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2016 ESWA BioInspiredComputing.pdf

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A.K. Kar / Expert Systems With Applications 59 (2016) 20–32


Table 1
Scopus search results for the algorithms reviewed.

Dominant contributors

Dominant subject areas



Neural networks

Cao, J; Melin, P; Wang, J; Oh, SK; Pedrycz, W.



Genetic algorithm

Gen, M; Goldberg, DE; Chakraborti, N; Sakawa, M,
Castillo, O.
Sun, J.; Engelbrecht, AP; Xu, W; Abraham, A; Zeng, J.

Engineering, Computer Science, Mathematics, Physics
and Astronomy, Materials Science
Engineering, Computer Science, Mathematics, Physics
and Astronomy, Materials Science
Computer science, Engineering, Mathematics, Energy,
Physics and Astronomy
Computer science, Engineering, Mathematics, Decision
Sciences, Social Sciences
Computer science, Engineering, Mathematics, Energy,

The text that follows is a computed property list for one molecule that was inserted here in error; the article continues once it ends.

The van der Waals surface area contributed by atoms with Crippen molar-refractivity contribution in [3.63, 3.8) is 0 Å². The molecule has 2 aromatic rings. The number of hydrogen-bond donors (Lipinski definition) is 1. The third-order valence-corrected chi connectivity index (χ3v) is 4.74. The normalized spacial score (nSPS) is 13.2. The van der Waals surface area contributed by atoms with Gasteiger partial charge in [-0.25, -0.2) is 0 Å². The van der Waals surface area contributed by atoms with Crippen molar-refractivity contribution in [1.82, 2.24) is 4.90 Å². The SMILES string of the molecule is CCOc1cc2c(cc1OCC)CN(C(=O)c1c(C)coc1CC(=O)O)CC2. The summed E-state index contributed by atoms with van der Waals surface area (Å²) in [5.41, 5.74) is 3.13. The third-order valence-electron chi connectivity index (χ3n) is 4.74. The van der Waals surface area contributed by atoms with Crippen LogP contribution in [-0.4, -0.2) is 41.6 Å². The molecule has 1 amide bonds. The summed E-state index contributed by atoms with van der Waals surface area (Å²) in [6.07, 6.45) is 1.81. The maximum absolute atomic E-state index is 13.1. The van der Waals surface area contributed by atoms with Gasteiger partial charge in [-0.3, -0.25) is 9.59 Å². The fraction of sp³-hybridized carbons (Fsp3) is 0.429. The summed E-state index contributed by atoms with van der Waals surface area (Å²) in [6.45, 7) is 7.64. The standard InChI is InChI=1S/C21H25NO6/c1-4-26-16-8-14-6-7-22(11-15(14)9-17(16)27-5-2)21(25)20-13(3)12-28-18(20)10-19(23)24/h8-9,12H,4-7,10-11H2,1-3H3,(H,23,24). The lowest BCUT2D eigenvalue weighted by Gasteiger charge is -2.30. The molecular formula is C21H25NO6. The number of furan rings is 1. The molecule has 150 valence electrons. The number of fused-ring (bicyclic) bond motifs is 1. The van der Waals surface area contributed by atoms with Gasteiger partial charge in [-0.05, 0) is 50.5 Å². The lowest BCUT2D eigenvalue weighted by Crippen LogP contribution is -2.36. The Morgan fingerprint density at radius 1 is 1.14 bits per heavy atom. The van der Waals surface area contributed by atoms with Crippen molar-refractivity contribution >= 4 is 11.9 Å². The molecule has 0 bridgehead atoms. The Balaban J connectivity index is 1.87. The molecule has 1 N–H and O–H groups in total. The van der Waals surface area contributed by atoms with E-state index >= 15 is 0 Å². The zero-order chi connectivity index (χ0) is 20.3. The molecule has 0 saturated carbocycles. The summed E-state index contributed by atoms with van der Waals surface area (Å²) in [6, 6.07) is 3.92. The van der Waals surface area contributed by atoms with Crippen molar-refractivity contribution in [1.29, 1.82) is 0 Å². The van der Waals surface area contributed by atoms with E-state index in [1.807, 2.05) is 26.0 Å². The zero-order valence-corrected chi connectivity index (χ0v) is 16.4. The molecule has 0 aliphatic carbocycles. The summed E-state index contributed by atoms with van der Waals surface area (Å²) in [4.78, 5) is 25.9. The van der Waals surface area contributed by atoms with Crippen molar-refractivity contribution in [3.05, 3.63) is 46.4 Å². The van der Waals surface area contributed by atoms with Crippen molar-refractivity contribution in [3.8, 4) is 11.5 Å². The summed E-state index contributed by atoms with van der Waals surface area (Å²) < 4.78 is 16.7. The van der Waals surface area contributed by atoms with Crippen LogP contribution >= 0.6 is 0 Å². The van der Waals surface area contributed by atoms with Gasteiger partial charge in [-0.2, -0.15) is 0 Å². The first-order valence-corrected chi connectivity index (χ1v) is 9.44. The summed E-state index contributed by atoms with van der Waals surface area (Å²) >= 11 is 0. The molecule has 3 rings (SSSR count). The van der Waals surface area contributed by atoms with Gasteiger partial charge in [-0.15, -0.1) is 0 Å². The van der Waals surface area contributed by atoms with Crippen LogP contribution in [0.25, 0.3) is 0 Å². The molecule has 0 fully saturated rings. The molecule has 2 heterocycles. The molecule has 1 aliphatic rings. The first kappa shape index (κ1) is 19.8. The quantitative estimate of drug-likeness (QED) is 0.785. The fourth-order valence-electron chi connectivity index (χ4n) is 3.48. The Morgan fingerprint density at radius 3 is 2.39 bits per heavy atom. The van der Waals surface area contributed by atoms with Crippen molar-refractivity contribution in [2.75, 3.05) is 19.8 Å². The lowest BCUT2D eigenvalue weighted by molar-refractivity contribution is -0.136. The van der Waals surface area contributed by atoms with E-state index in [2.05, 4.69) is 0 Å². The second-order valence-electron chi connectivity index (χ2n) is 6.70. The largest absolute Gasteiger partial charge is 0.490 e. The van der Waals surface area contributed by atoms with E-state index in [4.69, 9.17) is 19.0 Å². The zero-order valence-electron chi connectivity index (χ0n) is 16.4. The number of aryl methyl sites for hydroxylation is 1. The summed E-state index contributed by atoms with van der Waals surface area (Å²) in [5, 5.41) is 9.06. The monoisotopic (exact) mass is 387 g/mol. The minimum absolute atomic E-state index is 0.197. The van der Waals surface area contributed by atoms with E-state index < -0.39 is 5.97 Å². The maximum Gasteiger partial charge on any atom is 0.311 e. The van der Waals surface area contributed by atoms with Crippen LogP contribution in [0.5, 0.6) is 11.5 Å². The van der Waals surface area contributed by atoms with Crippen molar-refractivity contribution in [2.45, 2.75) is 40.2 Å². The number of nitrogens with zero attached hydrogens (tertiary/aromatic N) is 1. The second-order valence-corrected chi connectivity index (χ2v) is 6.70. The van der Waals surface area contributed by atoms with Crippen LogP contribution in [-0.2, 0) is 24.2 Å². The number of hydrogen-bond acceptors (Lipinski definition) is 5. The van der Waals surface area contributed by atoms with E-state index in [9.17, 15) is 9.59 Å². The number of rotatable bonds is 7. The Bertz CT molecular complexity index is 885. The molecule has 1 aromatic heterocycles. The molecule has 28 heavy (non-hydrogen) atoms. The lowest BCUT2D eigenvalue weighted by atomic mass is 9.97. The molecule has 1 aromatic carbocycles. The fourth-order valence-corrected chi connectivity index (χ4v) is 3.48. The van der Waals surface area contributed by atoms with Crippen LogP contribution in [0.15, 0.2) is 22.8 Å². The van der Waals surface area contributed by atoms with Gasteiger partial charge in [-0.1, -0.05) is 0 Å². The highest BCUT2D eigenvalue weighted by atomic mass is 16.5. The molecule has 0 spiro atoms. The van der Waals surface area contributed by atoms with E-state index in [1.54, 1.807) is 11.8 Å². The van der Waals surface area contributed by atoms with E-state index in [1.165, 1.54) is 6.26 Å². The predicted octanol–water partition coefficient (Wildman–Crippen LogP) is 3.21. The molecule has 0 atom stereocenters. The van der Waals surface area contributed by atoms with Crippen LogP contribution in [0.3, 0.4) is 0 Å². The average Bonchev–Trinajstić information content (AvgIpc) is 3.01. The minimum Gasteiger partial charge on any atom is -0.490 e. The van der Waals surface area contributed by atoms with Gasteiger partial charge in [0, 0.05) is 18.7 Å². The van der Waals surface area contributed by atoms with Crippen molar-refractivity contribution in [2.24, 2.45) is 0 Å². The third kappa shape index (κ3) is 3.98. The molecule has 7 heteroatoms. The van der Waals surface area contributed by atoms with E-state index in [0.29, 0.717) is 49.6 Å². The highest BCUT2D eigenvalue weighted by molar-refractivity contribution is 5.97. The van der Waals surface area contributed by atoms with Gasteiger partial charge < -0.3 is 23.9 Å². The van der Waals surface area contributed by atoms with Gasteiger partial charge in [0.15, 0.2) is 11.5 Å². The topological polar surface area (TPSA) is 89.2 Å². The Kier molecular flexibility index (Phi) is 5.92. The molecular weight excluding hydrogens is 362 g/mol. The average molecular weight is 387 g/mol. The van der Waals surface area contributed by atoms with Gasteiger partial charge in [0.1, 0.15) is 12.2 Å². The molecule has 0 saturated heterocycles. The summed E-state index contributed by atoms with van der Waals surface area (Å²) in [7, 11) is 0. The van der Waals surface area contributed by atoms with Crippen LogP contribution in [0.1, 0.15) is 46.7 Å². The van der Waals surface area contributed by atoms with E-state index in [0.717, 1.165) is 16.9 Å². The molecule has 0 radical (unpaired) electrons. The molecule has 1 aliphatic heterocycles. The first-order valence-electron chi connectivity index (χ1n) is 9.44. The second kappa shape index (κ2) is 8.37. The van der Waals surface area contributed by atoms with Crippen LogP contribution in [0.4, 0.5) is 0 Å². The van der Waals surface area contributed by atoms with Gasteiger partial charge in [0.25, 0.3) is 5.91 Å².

Decision sciences
Computer science, Engineering, Mathematics, Energy,
Physics and Astronomy
Computer science, Engineering, Mathematics, Energy,
Environmental Sciences
Computer science, Engineering, Mathematics, Energy,
Physics and Astronomy
Engineering, Computer Science, Mathematics, Energy,
Social Science
Computer science, Engineering, Mathematics, Energy,
Materials science
Computer science, Engineering, Mathematics, Energy,
Engineering, Physics and Astronomy, Mathematics,
Computer science, Materials science























Particle swarm
Ant colony
Artificial bee colony

Blum, C; Zhang, J; Dorigo, M; Stutzle, T; Kaveh, A.

Bacterial foraging

Karaboga, D; Pant, M; Ozturk, C; Vega-Rodriguez, MA;
Akay, B.
Niu, B; Abraham, A; Chen, H; Zhu, Y; Das, S.

Cuckoo search

Yang, XS; Deb, S; khan, A; Rehman, MZ; Zhou, Y.

Firefly algorithm